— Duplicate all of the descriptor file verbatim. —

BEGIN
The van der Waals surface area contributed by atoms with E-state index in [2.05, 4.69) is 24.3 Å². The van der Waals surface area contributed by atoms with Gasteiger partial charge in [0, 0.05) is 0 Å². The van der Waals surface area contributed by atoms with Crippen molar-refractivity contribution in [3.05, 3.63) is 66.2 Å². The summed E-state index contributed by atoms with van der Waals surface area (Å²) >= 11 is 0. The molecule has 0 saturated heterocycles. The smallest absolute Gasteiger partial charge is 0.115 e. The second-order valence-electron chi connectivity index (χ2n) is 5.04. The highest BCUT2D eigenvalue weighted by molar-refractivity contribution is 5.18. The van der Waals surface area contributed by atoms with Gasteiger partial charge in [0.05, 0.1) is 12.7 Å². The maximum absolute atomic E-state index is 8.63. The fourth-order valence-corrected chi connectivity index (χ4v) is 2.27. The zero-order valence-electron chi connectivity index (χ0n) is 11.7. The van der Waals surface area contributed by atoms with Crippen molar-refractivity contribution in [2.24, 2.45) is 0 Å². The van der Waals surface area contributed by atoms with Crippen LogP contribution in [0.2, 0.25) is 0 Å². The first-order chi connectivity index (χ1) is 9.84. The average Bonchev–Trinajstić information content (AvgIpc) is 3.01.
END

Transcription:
The van der Waals surface area contributed by atoms with E-state index in [2.05, 4.69) is 24.3 Å². The van der Waals surface area contributed by atoms with Gasteiger partial charge in [0, 0.05) is 0 Å². The van der Waals surface area contributed by atoms with Crippen molar-refractivity contribution in [3.05, 3.63) is 66.2 Å². The summed E-state index contributed by atoms with van der Waals surface area (Å²) >= 11 is 0. The molecule has 0 saturated heterocycles. The smallest absolute Gasteiger partial charge is 0.115 e. The second-order valence-electron chi connectivity index (χ2n) is 5.04. The highest BCUT2D eigenvalue weighted by molar-refractivity contribution is 5.18. The van der Waals surface area contributed by atoms with Gasteiger partial charge in [0.05, 0.1) is 12.7 Å². The maximum absolute atomic E-state index is 8.63. The fourth-order valence-corrected chi connectivity index (χ4v) is 2.27. The zero-order valence-electron chi connectivity index (χ0n) is 11.7. The van der Waals surface area contributed by atoms with Crippen molar-refractivity contribution in [2.24, 2.45) is 0 Å². The van der Waals surface area contributed by atoms with Crippen LogP contribution in [0.2, 0.25) is 0 Å². The first-order chi connectivity index (χ1) is 9.84. The average Bonchev–Trinajstić information content (AvgIpc) is 3.01.